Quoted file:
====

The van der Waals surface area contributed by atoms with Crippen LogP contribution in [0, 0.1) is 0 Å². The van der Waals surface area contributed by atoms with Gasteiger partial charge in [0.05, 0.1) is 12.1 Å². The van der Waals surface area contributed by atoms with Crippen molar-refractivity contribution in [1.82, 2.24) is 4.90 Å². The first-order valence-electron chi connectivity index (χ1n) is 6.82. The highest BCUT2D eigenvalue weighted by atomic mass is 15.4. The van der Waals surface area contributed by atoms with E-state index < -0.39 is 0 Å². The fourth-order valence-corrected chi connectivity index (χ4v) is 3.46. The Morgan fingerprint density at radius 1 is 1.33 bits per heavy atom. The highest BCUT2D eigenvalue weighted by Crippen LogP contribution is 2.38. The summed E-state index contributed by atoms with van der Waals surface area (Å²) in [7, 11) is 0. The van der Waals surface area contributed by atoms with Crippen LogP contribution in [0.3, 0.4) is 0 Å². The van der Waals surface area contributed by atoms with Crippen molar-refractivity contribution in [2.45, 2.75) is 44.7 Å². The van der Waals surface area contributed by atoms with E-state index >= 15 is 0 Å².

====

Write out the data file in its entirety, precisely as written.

The van der Waals surface area contributed by atoms with Crippen LogP contribution in [0, 0.1) is 0 Å². The van der Waals surface area contributed by atoms with Gasteiger partial charge in [0.05, 0.1) is 12.1 Å². The van der Waals surface area contributed by atoms with Crippen molar-refractivity contribution in [1.82, 2.24) is 4.90 Å². The first-order valence-electron chi connectivity index (χ1n) is 6.82. The highest BCUT2D eigenvalue weighted by atomic mass is 15.4. The van der Waals surface area contributed by atoms with E-state index < -0.39 is 0 Å². The fourth-order valence-corrected chi connectivity index (χ4v) is 3.46. The Morgan fingerprint density at radius 1 is 1.33 bits per heavy atom. The highest BCUT2D eigenvalue weighted by Crippen LogP contribution is 2.38. The summed E-state index contributed by atoms with van der Waals surface area (Å²) in [7, 11) is 0. The van der Waals surface area contributed by atoms with Crippen LogP contribution in [0.3, 0.4) is 0 Å². The van der Waals surface area contributed by atoms with Crippen molar-refractivity contribution in [2.45, 2.75) is 44.7 Å². The van der Waals surface area contributed by atoms with E-state index >= 15 is 0 Å².